That evening, we had a dinner of Saint Peter’s fish at a fancy restaurant, and ice cream across the lake in Tiberius. The dinner was fabulous—when they came out with the fish, there was no way you could mistake it for anything but a creature which recently had been happily swimming in the sea right next to us. They fried it with everything on—head, eyes, tail, and even little dorsal fins. It stared at me on the plate. Being at a table of some of my more ridiculous friends, there was soon a chorus of singing, dancing fish, picked up by their respective eaters and made to look as though they were swimming around while their mouth was being moved in a convincing way as they sang “Tell me how I’m gonna breath with no air” and “Under the sea!” It goes without saying that it was an eventful evening. I managed to eat exactly two bites of my fish, and part of a sherbet they gave us. Dessert in Tiberius was fun, though the only eventful part was that I had to find an ATM which accepted my card, and it seemed that all the people we asked had conspired to tell us to go in different directions to find one. Eventually, just before we had to leave, we succeeded and I was able to get money to pay off my debts. I was very glad to get to bed that night, but the thought of the test the next day loomed over everything else.
Day 8: I spent the entire day studying and feeling crummy still because of the lingering effects of my illness. The test in the afternoon went alright and when I received got my score it was better than I had hoped for. There are six people in our class of forty who failed it though. That evening we had a bonfire and my class, exhausted as we were from our two hour test, made it into a festival of ridiculosity. We had stories, boisterous campfire songs and fiddlers playing hoedowns. The people here are exceptionally talented. Sometimes I wonder if I’ve come to live at a music conservatory. Sitting up on the sixth floor of the Jerusalem Center is frequently like sitting in an orchestra pit, which I love.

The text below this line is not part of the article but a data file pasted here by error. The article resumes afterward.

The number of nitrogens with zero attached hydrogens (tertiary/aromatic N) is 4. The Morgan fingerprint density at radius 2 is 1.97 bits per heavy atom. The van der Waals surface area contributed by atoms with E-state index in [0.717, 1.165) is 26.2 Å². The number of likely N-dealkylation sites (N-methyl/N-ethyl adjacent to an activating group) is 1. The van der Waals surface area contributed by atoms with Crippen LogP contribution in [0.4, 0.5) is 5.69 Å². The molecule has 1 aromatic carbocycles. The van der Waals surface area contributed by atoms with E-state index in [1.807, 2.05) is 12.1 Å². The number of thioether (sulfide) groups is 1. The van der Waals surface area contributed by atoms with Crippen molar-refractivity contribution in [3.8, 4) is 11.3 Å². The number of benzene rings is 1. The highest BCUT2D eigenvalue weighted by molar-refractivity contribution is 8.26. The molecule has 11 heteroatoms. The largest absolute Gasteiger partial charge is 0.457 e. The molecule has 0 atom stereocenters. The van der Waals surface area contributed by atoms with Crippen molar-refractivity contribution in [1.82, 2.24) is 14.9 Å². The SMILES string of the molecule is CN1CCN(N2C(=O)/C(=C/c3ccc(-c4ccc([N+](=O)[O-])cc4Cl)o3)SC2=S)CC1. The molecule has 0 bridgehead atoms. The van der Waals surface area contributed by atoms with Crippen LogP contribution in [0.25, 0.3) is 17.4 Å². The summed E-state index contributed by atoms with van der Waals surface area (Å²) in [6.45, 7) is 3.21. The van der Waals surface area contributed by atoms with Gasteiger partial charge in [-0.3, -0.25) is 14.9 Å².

Day 9: Only two days before we were leaving Galilee, and I was feeling surprisingly ready to go. Though it was beautiful and peaceful there, I had been in far less pain in Jerusalem. Our first stop was at one of the two traditional sites of the Mount of Transfiguration, and, in my teacher’s estimation, the more convincing of the two. Mount Tabor fulfills the requirements that it be a mountain “set apart,” and, in the Jezreel valley where it sits, it is completely separate from all the other mountains. It is also much more local than Mount Hazor which is way up north, and therefore would have been easier for Jesus to travel to with Peter, James and John. We took taxi vans up to the top—they rocketed up the one way switchbacks, pulling over to the side just in time for vans going the other direction to scoot by right next to us. At the top is a beautiful Catholic church with some of the most stunning mosaics I’ve seen. We held a devotional outside of it, discussing the transfiguration and its implications in our theology, on which I took copious notes in my little notebook. (Right now I’m looking over Jerusalem from my balcony, watching the city as the sun first hits it this morning. It turns the entire city this most attractive shade of light pink, and some of the windows are reflecting golden in the sunlight. As always, the Dome of the Rock is radiant right now, and the Church of the Holy Sepulcher stands out with its harsh gray domes turned soft in the morning light. It is truly beautiful).